Assignment: Education-Single-Gender Classroom Expansion
Asking questions, sharing ideas and making choices is a big part of high school education. At Central High School, students are given a choice in their education that is rare among school's across the country.
Opting to take an all-girls freshman English class is that choice... as there are only 12 other schools across the state that have reported offering single-gender classes.
"I thought that it would be easier for me to be with all the girls," said Kabao Yang, Central High School sophomore. "And when you're with all the girls it's easier to concentrate and it's easier for you to be yourself around the girls."
Kabao took the all-girls ninth grade English class last year. And, along with her peers, really enjoyed it.
"Not to be sexist, but boys are distracting," said Heidi Kramer, Central High School sophomore, "and they are obnoxious sometimes especially when something sensitive comes up."
"I think girls get the confidence they need to succeed later in high school in co-ed classes," said Susan Beauchamp, Central High School English teacher. "They feel more comfortable around the other girls... the other students. And more ready to speak up and speak their minds."
For the second straight year, Central High School is once again offering an all-girls and an all-boys English 9 class. And while the all-boys English class isn't as popular, the boys who are taking the class this year find it just as rewarding.
"I've actually gotten better grades in this class than in other classes," said Zack Brady, Central High School freshman. "I usually get most of the material better in this class because I'm less distracted, and he teaches differently than other teachers do."
That's because the teaching methods are specifically geared towards boys or girls. However, the material and requirements are the same.
"There is no difference in the curriculum," said Jeff Fleig, Central High School associate principal. "They're still getting the... English 9 is still getting English 9 curriculum. It's not any easier. It's not any harder."
And last year's tests show the students are learning the material better.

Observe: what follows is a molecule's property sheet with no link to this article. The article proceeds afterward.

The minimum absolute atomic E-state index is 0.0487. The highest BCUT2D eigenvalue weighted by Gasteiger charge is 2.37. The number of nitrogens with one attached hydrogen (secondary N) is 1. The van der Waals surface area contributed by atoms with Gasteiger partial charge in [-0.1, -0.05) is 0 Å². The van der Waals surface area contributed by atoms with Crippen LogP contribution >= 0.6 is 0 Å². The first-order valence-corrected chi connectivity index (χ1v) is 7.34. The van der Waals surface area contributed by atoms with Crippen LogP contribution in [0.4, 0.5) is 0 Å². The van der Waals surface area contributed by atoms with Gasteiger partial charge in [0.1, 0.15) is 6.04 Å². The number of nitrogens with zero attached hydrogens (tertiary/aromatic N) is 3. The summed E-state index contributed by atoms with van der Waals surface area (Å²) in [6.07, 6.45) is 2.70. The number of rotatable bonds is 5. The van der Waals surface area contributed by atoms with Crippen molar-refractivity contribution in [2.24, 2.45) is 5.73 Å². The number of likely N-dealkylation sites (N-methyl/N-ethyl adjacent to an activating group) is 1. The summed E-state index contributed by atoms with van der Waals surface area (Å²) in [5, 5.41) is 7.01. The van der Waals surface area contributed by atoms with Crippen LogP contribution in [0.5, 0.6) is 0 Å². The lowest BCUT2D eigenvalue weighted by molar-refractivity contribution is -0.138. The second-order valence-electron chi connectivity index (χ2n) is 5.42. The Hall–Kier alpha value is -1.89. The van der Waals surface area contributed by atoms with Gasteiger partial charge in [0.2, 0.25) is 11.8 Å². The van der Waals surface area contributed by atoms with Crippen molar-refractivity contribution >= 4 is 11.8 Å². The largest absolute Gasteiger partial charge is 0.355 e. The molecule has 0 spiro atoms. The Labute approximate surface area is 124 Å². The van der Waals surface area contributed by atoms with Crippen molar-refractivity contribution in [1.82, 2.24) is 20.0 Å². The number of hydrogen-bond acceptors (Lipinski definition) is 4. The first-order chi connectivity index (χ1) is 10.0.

"We did do some testing pre and post and we did see a significant increase," said Beauchamp.
"The boys had the largest jump in terms of reading comprehension and fluency on this nationally-normed assessment which was exciting for us," said Fleig.
Last year's single-gender English 9 pilot program was such a success that through the requests of students and the interests of additional teachers, the administration decided to add more single-gender classrooms in additional subjects.
"We have three sections of all-girls weight training; two this semester, one next semester. For the incoming freshman, we offered Algebra 1. And we have one section of all girls roughly about 28 students," said Fleig
This year, upperclassmen are included in the single-gender classroom choices. The all-girls weight training class is offered to students in grades ten through 12. And the decision to join didn't weigh too heavily on the 72 students who signed up.
"I think I was more comfortable weight training with just girls," said Hannah Carlson, Central High School junior. "Cause I know I can get kind of uncomfortable when boys are there watching you."
And being among peers of the same gender is offering some students a little extra strength to tackle specific subjects.
"I think now in school we're a little more cognoscente of students fitting in," said Fleig. "We want them to feel part of the school community. We want them to feel comfortable here. And this is a way to offer them something they can become engaged in."
And if students are engaged, they're asking questions, sharing ideas and making choices... which encourages the learning.